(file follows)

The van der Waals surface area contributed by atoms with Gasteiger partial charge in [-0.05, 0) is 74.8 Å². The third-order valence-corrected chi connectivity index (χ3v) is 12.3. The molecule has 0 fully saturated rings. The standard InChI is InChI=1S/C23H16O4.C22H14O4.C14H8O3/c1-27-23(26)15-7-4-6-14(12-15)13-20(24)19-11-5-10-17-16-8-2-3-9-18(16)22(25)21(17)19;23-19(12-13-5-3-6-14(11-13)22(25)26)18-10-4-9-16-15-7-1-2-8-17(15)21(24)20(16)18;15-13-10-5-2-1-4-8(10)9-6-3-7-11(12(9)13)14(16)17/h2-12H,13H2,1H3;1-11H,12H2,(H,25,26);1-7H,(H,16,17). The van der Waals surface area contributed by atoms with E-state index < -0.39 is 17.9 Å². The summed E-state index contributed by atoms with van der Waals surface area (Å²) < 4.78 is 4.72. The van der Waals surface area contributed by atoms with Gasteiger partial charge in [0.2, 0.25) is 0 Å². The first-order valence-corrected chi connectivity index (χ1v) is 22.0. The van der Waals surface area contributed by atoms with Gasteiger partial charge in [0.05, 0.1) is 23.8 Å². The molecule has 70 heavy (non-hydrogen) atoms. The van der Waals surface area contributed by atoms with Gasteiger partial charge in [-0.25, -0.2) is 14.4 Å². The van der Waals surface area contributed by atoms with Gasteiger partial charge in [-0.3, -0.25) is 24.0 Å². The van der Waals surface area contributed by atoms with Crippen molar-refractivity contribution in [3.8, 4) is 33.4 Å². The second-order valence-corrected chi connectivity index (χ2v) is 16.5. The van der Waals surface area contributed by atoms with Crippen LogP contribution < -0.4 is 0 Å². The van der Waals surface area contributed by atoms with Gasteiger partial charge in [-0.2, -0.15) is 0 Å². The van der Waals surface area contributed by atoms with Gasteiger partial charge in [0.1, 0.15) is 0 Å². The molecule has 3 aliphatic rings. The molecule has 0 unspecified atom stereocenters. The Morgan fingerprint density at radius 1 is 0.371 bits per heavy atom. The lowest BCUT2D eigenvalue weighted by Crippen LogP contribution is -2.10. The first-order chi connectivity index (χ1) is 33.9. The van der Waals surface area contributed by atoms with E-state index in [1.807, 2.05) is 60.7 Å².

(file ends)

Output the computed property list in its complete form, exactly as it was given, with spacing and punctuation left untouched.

The van der Waals surface area contributed by atoms with Gasteiger partial charge in [-0.05, 0) is 74.8 Å². The third-order valence-corrected chi connectivity index (χ3v) is 12.3. The molecule has 0 fully saturated rings. The standard InChI is InChI=1S/C23H16O4.C22H14O4.C14H8O3/c1-27-23(26)15-7-4-6-14(12-15)13-20(24)19-11-5-10-17-16-8-2-3-9-18(16)22(25)21(17)19;23-19(12-13-5-3-6-14(11-13)22(25)26)18-10-4-9-16-15-7-1-2-8-17(15)21(24)20(16)18;15-13-10-5-2-1-4-8(10)9-6-3-7-11(12(9)13)14(16)17/h2-12H,13H2,1H3;1-11H,12H2,(H,25,26);1-7H,(H,16,17). The van der Waals surface area contributed by atoms with E-state index < -0.39 is 17.9 Å². The summed E-state index contributed by atoms with van der Waals surface area (Å²) < 4.78 is 4.72. The van der Waals surface area contributed by atoms with Gasteiger partial charge in [0.2, 0.25) is 0 Å². The first-order valence-corrected chi connectivity index (χ1v) is 22.0. The van der Waals surface area contributed by atoms with Gasteiger partial charge in [0.05, 0.1) is 23.8 Å². The molecule has 70 heavy (non-hydrogen) atoms. The van der Waals surface area contributed by atoms with Gasteiger partial charge in [-0.25, -0.2) is 14.4 Å². The van der Waals surface area contributed by atoms with Gasteiger partial charge in [-0.3, -0.25) is 24.0 Å². The van der Waals surface area contributed by atoms with Crippen molar-refractivity contribution in [3.8, 4) is 33.4 Å². The second-order valence-corrected chi connectivity index (χ2v) is 16.5. The van der Waals surface area contributed by atoms with Crippen LogP contribution < -0.4 is 0 Å². The van der Waals surface area contributed by atoms with Gasteiger partial charge in [-0.2, -0.15) is 0 Å². The van der Waals surface area contributed by atoms with Gasteiger partial charge in [0.1, 0.15) is 0 Å². The molecule has 3 aliphatic rings. The molecule has 0 unspecified atom stereocenters. The Morgan fingerprint density at radius 1 is 0.371 bits per heavy atom. The lowest BCUT2D eigenvalue weighted by Crippen LogP contribution is -2.10. The first-order chi connectivity index (χ1) is 33.9. The van der Waals surface area contributed by atoms with E-state index in [1.807, 2.05) is 60.7 Å².